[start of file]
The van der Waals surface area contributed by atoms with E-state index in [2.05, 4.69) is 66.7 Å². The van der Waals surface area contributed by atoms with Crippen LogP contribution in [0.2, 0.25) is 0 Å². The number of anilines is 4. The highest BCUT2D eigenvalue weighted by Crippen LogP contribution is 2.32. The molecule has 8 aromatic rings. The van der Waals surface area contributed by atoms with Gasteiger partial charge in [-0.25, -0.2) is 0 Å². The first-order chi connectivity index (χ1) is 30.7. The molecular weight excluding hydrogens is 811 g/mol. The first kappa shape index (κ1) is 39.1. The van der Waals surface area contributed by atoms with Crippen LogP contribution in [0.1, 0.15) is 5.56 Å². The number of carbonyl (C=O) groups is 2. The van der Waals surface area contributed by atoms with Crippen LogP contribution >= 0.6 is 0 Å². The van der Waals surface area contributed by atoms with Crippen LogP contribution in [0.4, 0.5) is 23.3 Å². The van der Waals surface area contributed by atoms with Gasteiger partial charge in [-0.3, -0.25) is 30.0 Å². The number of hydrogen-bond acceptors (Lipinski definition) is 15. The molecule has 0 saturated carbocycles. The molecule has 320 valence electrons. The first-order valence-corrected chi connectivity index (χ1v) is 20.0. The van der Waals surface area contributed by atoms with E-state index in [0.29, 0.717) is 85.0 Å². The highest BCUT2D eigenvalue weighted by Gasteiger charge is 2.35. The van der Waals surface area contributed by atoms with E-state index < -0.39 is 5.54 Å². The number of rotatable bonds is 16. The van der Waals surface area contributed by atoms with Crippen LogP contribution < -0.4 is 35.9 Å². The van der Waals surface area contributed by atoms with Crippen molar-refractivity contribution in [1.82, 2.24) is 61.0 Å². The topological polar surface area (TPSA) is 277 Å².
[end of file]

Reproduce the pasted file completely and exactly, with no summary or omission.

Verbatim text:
The van der Waals surface area contributed by atoms with E-state index in [2.05, 4.69) is 66.7 Å². The van der Waals surface area contributed by atoms with Crippen LogP contribution in [0.2, 0.25) is 0 Å². The number of anilines is 4. The highest BCUT2D eigenvalue weighted by Crippen LogP contribution is 2.32. The molecule has 8 aromatic rings. The van der Waals surface area contributed by atoms with Gasteiger partial charge in [-0.25, -0.2) is 0 Å². The first-order chi connectivity index (χ1) is 30.7. The molecular weight excluding hydrogens is 811 g/mol. The first kappa shape index (κ1) is 39.1. The van der Waals surface area contributed by atoms with Crippen LogP contribution in [0.1, 0.15) is 5.56 Å². The number of carbonyl (C=O) groups is 2. The van der Waals surface area contributed by atoms with Crippen LogP contribution >= 0.6 is 0 Å². The van der Waals surface area contributed by atoms with Crippen LogP contribution in [0.4, 0.5) is 23.3 Å². The van der Waals surface area contributed by atoms with Gasteiger partial charge in [-0.3, -0.25) is 30.0 Å². The number of hydrogen-bond acceptors (Lipinski definition) is 15. The molecule has 0 saturated carbocycles. The molecule has 320 valence electrons. The first-order valence-corrected chi connectivity index (χ1v) is 20.0. The van der Waals surface area contributed by atoms with E-state index in [0.29, 0.717) is 85.0 Å². The highest BCUT2D eigenvalue weighted by Gasteiger charge is 2.35. The van der Waals surface area contributed by atoms with E-state index < -0.39 is 5.54 Å². The number of rotatable bonds is 16. The van der Waals surface area contributed by atoms with Crippen LogP contribution < -0.4 is 35.9 Å². The van der Waals surface area contributed by atoms with Crippen molar-refractivity contribution in [1.82, 2.24) is 61.0 Å². The topological polar surface area (TPSA) is 277 Å².